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US Open final: Why Coco Gauff will win (and why Aryna Sabalenka could too)

Coco Gauff celebrates her US Open semifinal victory against Karolina Muchova. (Tim Clayton/Corbis via Getty Images)

The US Open final is set, with Coco Gauff set to face off against Aryna Sabalenka for the final major title of the year.

It’s the teenage sensation against the impending world No. 1, as Sabalenka will take the top spot when the new rankings come out next week. Gauff, for her part, will move up in the rankings as well — and the 19-year-old American could even attain a career-high ranking of No. 3 with her first Grand Slam win.

Based on their head-to-head history, Gauff comes out on top, having won three matches over Sabalenka and losing just two. But their only matchup this year – at Indian Wells in March – went Sabalenka’s way, with the 25-year-old Belarusian claiming a straight-sets win.

Sabalenka and Gauff will face off for the title at 4 p.m. ET Saturday on ESPN.

Why Coco Gauff will win

When Gauff was just 15 years old and breaking onto the scene at Wimbledon, Venus Williams looked at her and declared: “The sky’s the limit.” Now, Gauff has finally, seemingly, put it all together.

Watching the 19-year-old at this year’s US Open has been like watching someone come into their own right before your eyes. You’ve seen it with Carlos Alcaraz. With Gauff, it felt inevitable. And while a coaching change has aided in Gauff’s journey, she’s been knocking on this door for a while. Last summer, she made her first Grand Slam final at the French Open but admittedly felt overwhelmed by the moment. She just hasn’t had all of the pieces snap into place – until now.

We have been spoiled by the dominance of players like Serena and Venus, Roger and Rafa. So with Gauff, there has been a sense of impatience, of wanting to see what we know Gauff is capable of – what Gauff knows what she is capable of. So: Has she finally done it? Has she finally broken through?

That’s a lot of pressure for a teenager. Many 19-year-olds are spending their Saturdays in fraternity basements or studying for midterms. Gauff will spend hers on one of tennis’ biggest stages.

This US Open final will not make or break Gauff’s career. The reality is, she has a long one ahead of her, one which likely will include a stint at the top of the world rankings. This run is only the beginning. We can’t expect her to attain the greatness of Serena Williams — but that’s because she’s Coco Gauff. She’s writing her own story, her own journey, and this, right here, is one of the chapters.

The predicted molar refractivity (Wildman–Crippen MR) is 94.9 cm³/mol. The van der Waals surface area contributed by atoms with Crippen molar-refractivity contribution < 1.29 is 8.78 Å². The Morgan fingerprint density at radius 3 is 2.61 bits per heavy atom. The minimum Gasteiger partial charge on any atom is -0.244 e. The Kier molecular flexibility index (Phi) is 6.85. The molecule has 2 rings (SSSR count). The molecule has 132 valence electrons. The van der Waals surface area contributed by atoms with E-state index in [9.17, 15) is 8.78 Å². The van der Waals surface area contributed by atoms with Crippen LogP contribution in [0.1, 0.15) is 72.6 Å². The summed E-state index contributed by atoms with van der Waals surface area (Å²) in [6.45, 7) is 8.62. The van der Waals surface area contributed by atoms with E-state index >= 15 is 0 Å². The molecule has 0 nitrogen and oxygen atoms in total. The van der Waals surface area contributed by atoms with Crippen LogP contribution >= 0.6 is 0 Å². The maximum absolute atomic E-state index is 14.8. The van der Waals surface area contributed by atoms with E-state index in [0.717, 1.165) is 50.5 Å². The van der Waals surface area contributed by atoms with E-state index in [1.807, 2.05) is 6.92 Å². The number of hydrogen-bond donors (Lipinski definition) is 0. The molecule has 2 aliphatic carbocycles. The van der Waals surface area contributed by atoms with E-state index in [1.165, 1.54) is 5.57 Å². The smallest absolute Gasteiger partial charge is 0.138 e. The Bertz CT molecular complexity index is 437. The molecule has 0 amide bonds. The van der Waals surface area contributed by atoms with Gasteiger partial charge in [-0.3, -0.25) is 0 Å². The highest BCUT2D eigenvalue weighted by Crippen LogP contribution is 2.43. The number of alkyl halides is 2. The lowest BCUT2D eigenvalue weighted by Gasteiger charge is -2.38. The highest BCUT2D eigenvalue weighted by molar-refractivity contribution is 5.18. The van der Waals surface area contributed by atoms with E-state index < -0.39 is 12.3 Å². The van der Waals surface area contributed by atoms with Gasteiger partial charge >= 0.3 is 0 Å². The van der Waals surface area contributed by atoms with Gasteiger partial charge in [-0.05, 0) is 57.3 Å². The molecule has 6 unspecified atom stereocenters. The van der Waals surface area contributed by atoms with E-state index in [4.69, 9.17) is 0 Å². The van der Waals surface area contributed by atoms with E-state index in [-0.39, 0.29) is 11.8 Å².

Gauff will win Saturday because she’s finally unlocked her potential. She’s been playing her opponents in a way that she hasn’t before – at times allowing them to beat themselves and knowing exactly when to apply the pressure needed. (Even if Jelena Ostapenko somehow expected more out of Gauff after a 6-0, 6-2 beatdown). She’s shown impeccable poise and wisdom throughout the tournament, a level of maturity that some 19-year-olds can only dream of. There’s never been a moment where she’s gotten too far ahead of herself.

A first round exit at Wimbledon may have been a stumbling block for others, but it pushed Gauff to be better. Since then, she’s won 17 of her last 18 matches and has taken home two WTA titles. Everything, it seems, has fallen into place, and the game is clicking. It’s one of those things that you can just see when watching her play: The way that she seems to have total control of the game, no matter what the score is. She’s everywhere on the court, all at once.

Why Aryna Sabalenka will win

Sabalenka knows she faces a tough test in the US Open final. But she’s ready for the fight.

“Going into this final, I think I just have to focus on myself and prepare myself for another fight,” she said Thursday. “You just have to be there and you have to fight for it.”

She knows the crowd will be behind Coco Gauff. But she’s not about to be the world No. 1 for no reason. On Thursday, she was blanked in the first set – the first 6-0 win in a US Open semifinal since 2013 – and down 5-3 in the second set to Madison Keys. But she never gave up the fight. She’s just the third woman in the Open Era to win a Grand Slam semifinal after losing the first set 6-0, joining Steffi Graf (1992 Roland Garros) and Ana Ivanovic (2008 Australian Open).

“I was all over the place,” Sabalenka said after the match. “I was just, like, ‘What can I do?’ Like, she’s playing unbelievable, just, like, crushing everything. I’m not able to do anything; I had zero control in the match.

“I just [kept] telling myself, I mean, ‘OK, there is going to be days like this [where] somebody’s going to just play their best tennis. You just have to keep trying, keep staying there and keep pushing it. Maybe you’ll be able to turn around this game.'”

Sabalenka’s biggest opponent has always been herself. And on Thursday, she won that battle, winning a tiebreak in the second set and again in the third to reach her first US Open final. Already a Grand Slam champion after winning the Australian Open title earlier this year, Sabalenka has been on a roll. Semifinal appearances at the French Open and Wimbledon were both career bests. She’s the first player since Serena Williams in 2016 to reach the semifinals in all four majors in the same season.

There’s not been anyone better on the tour this year than Sabalenka, not even current No. 1 Iga Swiatek.

On paper, Sabalenka is the better player. She’s weathered the biggest tests of her career and come out ahead. By no means will Saturday’s final be easy, and in fact it might prove to be one of the best major finals of the year, but Sabalenka has what it takes to weather whatever Gauff may throw at her and take home her second title of the year.

Cameron Brink likes Caitlin Clark for 2024 WNBA Rookie of the Year

Cameron Brink poses with Caitlin Clark at 2024 wnba draft in new york
Cameron Brink poses with fellow draftee — and possible WNBA ROY —Caitlin Clark. (Photo by Emily Johnson/NBAE via Getty Images)

Cameron Brink already has her rookie of the year pick for the upcoming WNBA season, and it’s Indiana-bound star Caitlin Clark

In the latest edition of Kelley on the Street, host Kelley O'Hara caught up with Brink in New York hours before the Stanford phenom went No. 2 overall to the Los Angeles Sparks at the 2024 WNBA Draft. When O’Hara asked who would win the WNBA's rookie of the year, she answered without pause.

"Caitlin Clark," she said, while a fan commented that she thought Brink would take home the award. Brink later added that the extra foul granted to WNBA players will be "good for me."